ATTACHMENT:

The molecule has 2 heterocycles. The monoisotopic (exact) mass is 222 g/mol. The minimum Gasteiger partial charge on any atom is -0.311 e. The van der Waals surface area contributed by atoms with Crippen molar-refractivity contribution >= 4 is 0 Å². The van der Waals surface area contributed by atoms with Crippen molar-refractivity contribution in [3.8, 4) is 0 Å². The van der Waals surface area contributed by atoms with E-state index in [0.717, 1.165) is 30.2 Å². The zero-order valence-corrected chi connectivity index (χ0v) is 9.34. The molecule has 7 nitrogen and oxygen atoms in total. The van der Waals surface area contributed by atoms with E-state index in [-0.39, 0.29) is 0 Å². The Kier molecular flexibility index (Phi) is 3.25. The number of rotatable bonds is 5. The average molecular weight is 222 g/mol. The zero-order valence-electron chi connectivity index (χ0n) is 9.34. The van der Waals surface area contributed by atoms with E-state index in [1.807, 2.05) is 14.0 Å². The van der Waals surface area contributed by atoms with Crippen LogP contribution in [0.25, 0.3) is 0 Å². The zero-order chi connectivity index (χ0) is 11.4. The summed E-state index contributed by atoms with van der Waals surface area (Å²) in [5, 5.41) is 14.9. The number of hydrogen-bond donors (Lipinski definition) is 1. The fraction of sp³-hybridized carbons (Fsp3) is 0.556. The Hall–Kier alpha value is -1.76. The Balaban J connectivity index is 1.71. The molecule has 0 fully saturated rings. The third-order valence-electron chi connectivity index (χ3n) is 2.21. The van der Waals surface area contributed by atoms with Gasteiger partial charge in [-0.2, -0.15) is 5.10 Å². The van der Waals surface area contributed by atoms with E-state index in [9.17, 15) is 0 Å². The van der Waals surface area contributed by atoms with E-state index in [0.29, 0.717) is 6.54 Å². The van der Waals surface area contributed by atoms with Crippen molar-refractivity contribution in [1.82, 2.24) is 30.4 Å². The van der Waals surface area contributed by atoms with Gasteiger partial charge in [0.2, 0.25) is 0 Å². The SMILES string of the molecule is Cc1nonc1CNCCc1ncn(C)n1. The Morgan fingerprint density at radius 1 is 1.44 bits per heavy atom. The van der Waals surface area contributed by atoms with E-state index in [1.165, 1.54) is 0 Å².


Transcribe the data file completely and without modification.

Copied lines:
The molecule has 2 heterocycles. The monoisotopic (exact) mass is 222 g/mol. The minimum Gasteiger partial charge on any atom is -0.311 e. The van der Waals surface area contributed by atoms with Crippen molar-refractivity contribution >= 4 is 0 Å². The van der Waals surface area contributed by atoms with Crippen molar-refractivity contribution in [3.8, 4) is 0 Å². The van der Waals surface area contributed by atoms with E-state index in [0.717, 1.165) is 30.2 Å². The zero-order valence-corrected chi connectivity index (χ0v) is 9.34. The molecule has 7 nitrogen and oxygen atoms in total. The van der Waals surface area contributed by atoms with E-state index in [-0.39, 0.29) is 0 Å². The Kier molecular flexibility index (Phi) is 3.25. The number of rotatable bonds is 5. The average molecular weight is 222 g/mol. The zero-order valence-electron chi connectivity index (χ0n) is 9.34. The van der Waals surface area contributed by atoms with E-state index in [1.807, 2.05) is 14.0 Å². The van der Waals surface area contributed by atoms with Crippen LogP contribution in [0.25, 0.3) is 0 Å². The zero-order chi connectivity index (χ0) is 11.4. The summed E-state index contributed by atoms with van der Waals surface area (Å²) in [5, 5.41) is 14.9. The number of hydrogen-bond donors (Lipinski definition) is 1. The fraction of sp³-hybridized carbons (Fsp3) is 0.556. The Hall–Kier alpha value is -1.76. The Balaban J connectivity index is 1.71. The molecule has 0 fully saturated rings. The third-order valence-electron chi connectivity index (χ3n) is 2.21. The van der Waals surface area contributed by atoms with Gasteiger partial charge in [-0.2, -0.15) is 5.10 Å². The van der Waals surface area contributed by atoms with E-state index in [9.17, 15) is 0 Å². The van der Waals surface area contributed by atoms with E-state index in [0.29, 0.717) is 6.54 Å². The van der Waals surface area contributed by atoms with Crippen molar-refractivity contribution in [1.82, 2.24) is 30.4 Å². The van der Waals surface area contributed by atoms with Gasteiger partial charge in [0.2, 0.25) is 0 Å². The SMILES string of the molecule is Cc1nonc1CNCCc1ncn(C)n1. The Morgan fingerprint density at radius 1 is 1.44 bits per heavy atom. The van der Waals surface area contributed by atoms with E-state index in [1.165, 1.54) is 0 Å².